Species distribution models in climate change scenarios are still not useful for informing policy planning: an uncertainty assessment using fuzzy logic


  • Raimundo Real,

  • Ana Luz Márquez,

  • Jesús Olivero,

  • Alba Estrada

R. Real (rrgimenez@uma.es), A. Luz Márquez and J. Olivero, Biogeography, Diversity, and Conservation Research Team, Dept of Animal Biology, Fac. of Sciences, Univ. of Malaga, ES-29071, Malaga, Spain. – A. Estrada, Inst. de Investigación en Recursos Cinegéticos – IREC (CSIC-UCLM-JCCM), Ronda de Toledo s/n, ES-13071, Ciudad Real, Spain.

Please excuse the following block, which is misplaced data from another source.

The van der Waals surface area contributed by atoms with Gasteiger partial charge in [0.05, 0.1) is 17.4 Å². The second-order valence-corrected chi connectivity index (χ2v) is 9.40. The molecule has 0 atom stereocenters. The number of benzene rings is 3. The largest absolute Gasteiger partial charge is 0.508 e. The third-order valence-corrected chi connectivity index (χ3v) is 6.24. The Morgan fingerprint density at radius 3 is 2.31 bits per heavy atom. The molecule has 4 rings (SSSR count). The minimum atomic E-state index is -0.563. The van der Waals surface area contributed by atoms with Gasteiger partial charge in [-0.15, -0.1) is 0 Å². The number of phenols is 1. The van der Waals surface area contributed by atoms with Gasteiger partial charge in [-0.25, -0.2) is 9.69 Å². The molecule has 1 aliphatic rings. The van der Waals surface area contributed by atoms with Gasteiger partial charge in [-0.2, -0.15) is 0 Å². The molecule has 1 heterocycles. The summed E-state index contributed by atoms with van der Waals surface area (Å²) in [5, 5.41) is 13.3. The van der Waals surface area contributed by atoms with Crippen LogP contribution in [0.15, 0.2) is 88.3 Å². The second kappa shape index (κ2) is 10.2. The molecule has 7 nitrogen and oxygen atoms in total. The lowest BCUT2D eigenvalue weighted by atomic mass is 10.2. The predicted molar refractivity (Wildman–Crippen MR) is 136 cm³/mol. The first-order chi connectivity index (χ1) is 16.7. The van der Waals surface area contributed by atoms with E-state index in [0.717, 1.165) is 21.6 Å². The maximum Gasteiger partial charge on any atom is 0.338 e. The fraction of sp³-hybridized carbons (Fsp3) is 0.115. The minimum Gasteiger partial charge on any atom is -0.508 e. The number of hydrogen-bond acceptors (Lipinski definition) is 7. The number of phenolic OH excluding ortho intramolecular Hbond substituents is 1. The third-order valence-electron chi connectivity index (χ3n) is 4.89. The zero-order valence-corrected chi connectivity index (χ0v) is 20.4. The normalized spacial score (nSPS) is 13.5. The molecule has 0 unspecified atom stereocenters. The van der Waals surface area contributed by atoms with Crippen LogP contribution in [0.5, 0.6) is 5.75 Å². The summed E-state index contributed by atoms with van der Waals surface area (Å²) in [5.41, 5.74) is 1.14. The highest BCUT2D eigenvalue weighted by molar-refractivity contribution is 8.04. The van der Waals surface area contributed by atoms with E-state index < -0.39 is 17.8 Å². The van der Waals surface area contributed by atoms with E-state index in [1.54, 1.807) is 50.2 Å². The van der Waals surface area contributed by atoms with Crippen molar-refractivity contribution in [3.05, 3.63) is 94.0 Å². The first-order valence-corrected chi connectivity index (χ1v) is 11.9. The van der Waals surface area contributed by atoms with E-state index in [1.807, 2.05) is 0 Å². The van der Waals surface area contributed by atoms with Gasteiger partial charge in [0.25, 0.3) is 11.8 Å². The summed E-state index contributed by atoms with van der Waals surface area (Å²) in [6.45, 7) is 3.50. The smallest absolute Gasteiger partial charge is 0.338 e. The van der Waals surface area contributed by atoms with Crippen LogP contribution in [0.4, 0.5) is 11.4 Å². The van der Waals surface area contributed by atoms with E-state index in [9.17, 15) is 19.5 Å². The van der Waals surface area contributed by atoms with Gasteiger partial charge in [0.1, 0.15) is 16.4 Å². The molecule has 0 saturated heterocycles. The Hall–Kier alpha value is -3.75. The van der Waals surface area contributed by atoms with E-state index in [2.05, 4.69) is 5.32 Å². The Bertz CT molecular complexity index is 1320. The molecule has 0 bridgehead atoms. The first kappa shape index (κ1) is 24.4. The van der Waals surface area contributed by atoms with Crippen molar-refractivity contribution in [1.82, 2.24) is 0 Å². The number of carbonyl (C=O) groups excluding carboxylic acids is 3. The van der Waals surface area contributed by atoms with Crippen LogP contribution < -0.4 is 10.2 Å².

We compared the effect of general circulation models and greenhouse gas emission scenarios on the uncertainty associated with models predicting changes in areas favourable to animal species. Given that mountain species are particularly at risk due to climate warming, we selected one amphibian (Baetic midwife toad), one reptile (Lataste's viper), one bird (Bonelli's eagle), and one mammal (Iberian wild goat) present in Spanish mountains to model their distributional response to climate change during this century. Climate forecasts for the whole century were provided by the Agencia Estatal de Meteorología (AEMET; National Meteorological Agency) of Spain, which adapted the general circulation models CGCM2 and ECHAM4 and produced expected temperature and precipitation values for Spain according to the A2 and B2 emission scenarios. We constructed separate models of the species response to spatial, topographic, human, and climate variables using current values of the corresponding variables. We predicted future areas favourable to the species by replacing the current climate values with those expected according to each climate change scenario, while keeping spatial, topographic and human variables constant. Fuzzy logic was used to compute the coincidence between predictions for different emission scenarios in the same global circulation model, and the consistency between predictions for the same emission scenario applying different general circulation models. In general, coincidences were higher than consistencies and, thus, discrepancies between predictions were more attributable to uncertainty in global circulation models, i.e. our insufficient knowledge concerning the effect of the oceans and atmosphere on climate, than to the putative effect of different emission scenarios on future climates. Our conclusion is that species distribution models in climate warming scenarios are still not useful for informing emission policy planning, although they have great potential as tools once consistencies become higher than coincidences.